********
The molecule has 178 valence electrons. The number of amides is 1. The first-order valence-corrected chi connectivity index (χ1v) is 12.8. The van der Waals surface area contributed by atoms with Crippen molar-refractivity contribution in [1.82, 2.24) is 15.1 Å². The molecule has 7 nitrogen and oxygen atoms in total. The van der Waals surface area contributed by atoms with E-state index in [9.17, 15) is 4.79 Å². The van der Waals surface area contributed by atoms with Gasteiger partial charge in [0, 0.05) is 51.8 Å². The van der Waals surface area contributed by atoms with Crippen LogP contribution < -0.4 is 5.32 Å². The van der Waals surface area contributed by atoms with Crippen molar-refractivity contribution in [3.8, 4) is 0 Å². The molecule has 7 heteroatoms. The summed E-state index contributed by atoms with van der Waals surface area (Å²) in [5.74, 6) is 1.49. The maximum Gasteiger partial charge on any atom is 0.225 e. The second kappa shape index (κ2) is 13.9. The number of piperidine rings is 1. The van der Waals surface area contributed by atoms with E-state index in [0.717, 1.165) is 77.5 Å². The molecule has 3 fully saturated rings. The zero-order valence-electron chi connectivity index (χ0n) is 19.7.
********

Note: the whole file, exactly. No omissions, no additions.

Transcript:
The molecule has 178 valence electrons. The number of amides is 1. The first-order valence-corrected chi connectivity index (χ1v) is 12.8. The van der Waals surface area contributed by atoms with Crippen molar-refractivity contribution in [1.82, 2.24) is 15.1 Å². The molecule has 7 nitrogen and oxygen atoms in total. The van der Waals surface area contributed by atoms with E-state index in [9.17, 15) is 4.79 Å². The van der Waals surface area contributed by atoms with Gasteiger partial charge in [0, 0.05) is 51.8 Å². The van der Waals surface area contributed by atoms with Crippen LogP contribution < -0.4 is 5.32 Å². The van der Waals surface area contributed by atoms with Crippen molar-refractivity contribution in [3.8, 4) is 0 Å². The molecule has 7 heteroatoms. The summed E-state index contributed by atoms with van der Waals surface area (Å²) in [5.74, 6) is 1.49. The maximum Gasteiger partial charge on any atom is 0.225 e. The second kappa shape index (κ2) is 13.9. The number of piperidine rings is 1. The van der Waals surface area contributed by atoms with E-state index in [0.717, 1.165) is 77.5 Å². The molecule has 3 fully saturated rings. The zero-order valence-electron chi connectivity index (χ0n) is 19.7.